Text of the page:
Increases in budget revenues as a result of federal tax changes and the ability to tax sales on goods purchased on the internet put Virginia in a unique position to increase its budgeted funds mid-year of a biennial budget while at the same time providing many taxpayers with refunds.
As the fall elections approach, the actions on the state budget will receive many different “spins.” Certainly, taxpayers like getting money refunded. At the same time they recognize when programs to meet needs are underfunded, they may over a period of time become even more underfunded. It is more than mathematics and accounting to approve a budget when revenues have increased — it is also very much an expression of values on the part of decision makers.
An example of values affecting budgetary decisions came during the Great Recession of 2008. State revenues dipped at the greatest rate in modern times just as many businesses faltered and failed. A great bail-out went to businesses from the federal government as did major funding to state government. The feds did not match the private losses, but they did provide relief for some greater cuts for programs like education.
Only now has the Virginia economy recovered such that the funding of education today is exceeding that of pre-2008 levels.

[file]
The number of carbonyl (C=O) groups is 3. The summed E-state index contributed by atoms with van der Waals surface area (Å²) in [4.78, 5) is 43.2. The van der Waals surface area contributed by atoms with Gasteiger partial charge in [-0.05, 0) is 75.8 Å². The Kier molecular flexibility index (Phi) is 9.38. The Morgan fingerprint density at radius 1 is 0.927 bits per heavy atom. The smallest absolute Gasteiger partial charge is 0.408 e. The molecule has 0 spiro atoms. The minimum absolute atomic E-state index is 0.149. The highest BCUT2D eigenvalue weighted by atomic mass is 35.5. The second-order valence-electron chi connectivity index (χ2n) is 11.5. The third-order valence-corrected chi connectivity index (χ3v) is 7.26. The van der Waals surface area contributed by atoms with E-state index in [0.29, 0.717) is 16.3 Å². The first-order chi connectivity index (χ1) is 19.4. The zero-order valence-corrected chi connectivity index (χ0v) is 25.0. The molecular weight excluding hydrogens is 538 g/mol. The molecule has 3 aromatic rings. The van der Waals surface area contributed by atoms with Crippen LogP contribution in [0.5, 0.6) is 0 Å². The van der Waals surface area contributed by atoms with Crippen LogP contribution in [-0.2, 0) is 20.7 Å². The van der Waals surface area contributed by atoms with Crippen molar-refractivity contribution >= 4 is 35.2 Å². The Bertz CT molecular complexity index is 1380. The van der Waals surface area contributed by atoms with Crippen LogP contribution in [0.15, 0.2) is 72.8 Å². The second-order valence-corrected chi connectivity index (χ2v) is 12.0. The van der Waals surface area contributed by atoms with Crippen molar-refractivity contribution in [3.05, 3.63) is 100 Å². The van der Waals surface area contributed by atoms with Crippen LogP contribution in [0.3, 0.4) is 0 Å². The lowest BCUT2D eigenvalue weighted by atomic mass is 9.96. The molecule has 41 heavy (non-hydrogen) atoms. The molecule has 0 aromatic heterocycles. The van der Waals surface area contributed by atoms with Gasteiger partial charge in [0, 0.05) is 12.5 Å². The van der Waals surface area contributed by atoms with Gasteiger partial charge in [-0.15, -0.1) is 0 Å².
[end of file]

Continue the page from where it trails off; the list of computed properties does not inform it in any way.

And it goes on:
Beyond simply funding programs and services with more money next year than last year are the equity issues involved in distributing money across programs. My trip to Prince Edward County as I described in my column last week reminded me just how inequitable funding can be. There was no pretense of equity among black and white schools. The whites went to a brick school that was modern for its time; the black children went to school in a tar-paper shanty. With many federal court decisions we have gotten beyond the inequities of segregated services and programs, but inequities still exist.
The budget presented to the General Assembly by Gov. Ralph Northam represented the greatest attempt at resolving equity issues that I have seen. Funding for schools was increased but with those who had the greatest needs receiving the most money. Programs for students with special needs were enhanced as was funding for historically black institutions of higher education. The governor found himself with a major problem pushing his agenda as he got himself in political hot water for his behavior many years ago. Whatever way that situation is resolved, it need not take attention from the basic problem of increasing equity among school divisions, mental health programs and criminal justice programs.